- Rental agreements. Some people believe that they are stereotyped as low income individuals if they rent rather than own their homes. While a lease is a legal document and some landlords may pull your credit report, the fact that you are a renter doesn’t affect your credit score. Now, if you default on your lease and the items is sent to collections, then you’re busted. But if you are a responsible renter, then fear not.
- State or city of residence. True, your credit report does show your current address. But that has no quantifiable affect on your likelihood of repaying your loans or not. Don’t worry – living in Las Vegas doesn’t flag you as irresponsible.
- Interest rates on your other accounts. Experian, TransUnion and Equifax don’t tell lenders what kind of interest rate you are being charged. FICO doesn’t care either. If all your interest rates seem to be hovering around the same number, it’s likely because your lenders used similar formulas to arrive at the number, not because they are in cahoots.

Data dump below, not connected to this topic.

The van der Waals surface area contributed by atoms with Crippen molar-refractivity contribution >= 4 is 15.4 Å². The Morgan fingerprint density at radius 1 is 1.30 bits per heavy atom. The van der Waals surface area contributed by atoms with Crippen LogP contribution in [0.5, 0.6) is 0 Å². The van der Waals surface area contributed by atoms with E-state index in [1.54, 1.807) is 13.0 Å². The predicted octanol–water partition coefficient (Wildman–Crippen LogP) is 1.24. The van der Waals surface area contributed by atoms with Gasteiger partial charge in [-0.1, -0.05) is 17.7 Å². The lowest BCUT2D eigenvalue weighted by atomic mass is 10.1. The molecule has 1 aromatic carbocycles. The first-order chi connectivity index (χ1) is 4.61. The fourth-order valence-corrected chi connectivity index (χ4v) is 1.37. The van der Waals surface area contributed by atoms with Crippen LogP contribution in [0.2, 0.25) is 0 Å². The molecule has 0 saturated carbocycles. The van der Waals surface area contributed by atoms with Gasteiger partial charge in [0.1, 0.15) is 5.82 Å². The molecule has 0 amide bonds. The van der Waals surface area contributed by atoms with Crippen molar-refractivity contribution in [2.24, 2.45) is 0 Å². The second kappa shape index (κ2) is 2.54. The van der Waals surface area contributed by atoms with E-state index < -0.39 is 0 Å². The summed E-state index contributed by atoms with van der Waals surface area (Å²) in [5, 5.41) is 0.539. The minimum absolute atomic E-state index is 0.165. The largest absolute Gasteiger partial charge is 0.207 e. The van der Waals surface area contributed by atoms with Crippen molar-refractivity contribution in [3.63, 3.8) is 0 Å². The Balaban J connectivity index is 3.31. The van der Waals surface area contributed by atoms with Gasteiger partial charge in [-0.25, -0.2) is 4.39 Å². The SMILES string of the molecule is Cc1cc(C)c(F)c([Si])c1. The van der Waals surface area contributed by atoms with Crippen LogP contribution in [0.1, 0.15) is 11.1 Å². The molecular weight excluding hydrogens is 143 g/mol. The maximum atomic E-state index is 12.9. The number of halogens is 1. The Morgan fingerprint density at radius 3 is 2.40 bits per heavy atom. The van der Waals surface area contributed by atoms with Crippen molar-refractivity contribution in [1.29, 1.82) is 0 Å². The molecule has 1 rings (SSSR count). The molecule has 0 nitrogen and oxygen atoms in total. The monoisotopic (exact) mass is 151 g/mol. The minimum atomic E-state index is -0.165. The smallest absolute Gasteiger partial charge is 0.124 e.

All in all, it’s better not to be paranoid or overly clever about your credit score. Just like eating in moderation and getting plenty of exercise is the best way to stay slim and fit, controlling your spending and matching your lifestyle to your income is the best way to keep your credit healthy. While FICO’s formula isn’t exactly public knowledge, it’s not quite as mysterious as we all believe it to be. Practice common sense and responsible spending habits and you’ll have little to worry about.
This is an article from Jonathan over at MasterYourCard.com where he talks about money, credit cards (what else?) and lots of other finance related topics.